Order of Operations

The following Order of Operations is used by Microsoft Excel when calculating formulas

In Microsoft Excel, formulas start with an equal “=” sign and are evaluated left to right taking into account the order of operations listed below.

Type of OperatorOrder of PrecedenceOperatorDescription
Brackets (Parentheses)Highest( )Used to control the precedence or order when evaluating a formula.
*   and   /
+   and   -
In the exact order as shown:
Multiplication and Division
Addition and Subtraction
Greater than
Greater than or equal to
Less than
Less than or equal to
Equal to (used within a formula other than at the beginning)
Not equal to


Just like in Mathematics, the rules for evaluating formulas in Microsoft Excel do not change. If you haven’t heard of this acronym before, you can use it to remember the order of operations:


Why is the order of operations structured this way?

  • Mathematical operators take precedence over Logical operators because the mathematical calculation needs to be completed prior to evaluating a logical condition.
  • Logical operators come last because they evaluate a logical condition (resulting in a TRUE or FALSE) which requires the rest of the formula to be calculated first.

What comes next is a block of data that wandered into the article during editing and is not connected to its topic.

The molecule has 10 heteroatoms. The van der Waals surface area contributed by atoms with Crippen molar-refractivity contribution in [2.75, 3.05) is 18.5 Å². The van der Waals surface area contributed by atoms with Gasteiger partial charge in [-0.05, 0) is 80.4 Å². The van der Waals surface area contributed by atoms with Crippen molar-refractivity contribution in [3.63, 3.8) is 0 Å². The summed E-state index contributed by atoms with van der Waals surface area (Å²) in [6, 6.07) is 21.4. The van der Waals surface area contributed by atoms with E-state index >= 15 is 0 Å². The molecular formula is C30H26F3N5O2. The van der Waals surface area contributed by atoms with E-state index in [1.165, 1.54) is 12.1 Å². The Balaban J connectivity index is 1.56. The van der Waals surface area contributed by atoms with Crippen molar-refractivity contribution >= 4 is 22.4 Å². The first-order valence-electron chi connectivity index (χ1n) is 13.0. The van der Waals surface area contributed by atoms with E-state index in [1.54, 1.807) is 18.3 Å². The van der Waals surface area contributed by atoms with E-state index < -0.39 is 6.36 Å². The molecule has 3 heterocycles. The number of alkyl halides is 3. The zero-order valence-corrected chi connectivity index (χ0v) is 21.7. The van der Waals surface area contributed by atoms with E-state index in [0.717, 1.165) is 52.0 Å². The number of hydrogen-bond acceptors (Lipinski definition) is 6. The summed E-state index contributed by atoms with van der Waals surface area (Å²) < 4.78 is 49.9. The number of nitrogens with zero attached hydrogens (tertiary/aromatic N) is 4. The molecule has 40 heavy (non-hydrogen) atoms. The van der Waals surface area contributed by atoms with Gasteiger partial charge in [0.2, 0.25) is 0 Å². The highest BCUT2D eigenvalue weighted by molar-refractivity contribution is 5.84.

You can control the Order of Operations by using parentheses ( )

By using parentheses within your formulas, you have the ability to change (and control) the order of operation for Microsoft Excel to follow when calculating your formula.

Some examples of this are shown below:

Order of Operations_1

Evaluate Formula (option available in Microsoft Excel)

You can use the “Evaluate Formula” option to show the calculation steps for any of your formulas. This allows you to check if the calculation is being done as you want and to troubleshoot issues if the results are not as expected.

Evaluate Function Microsoft Excel


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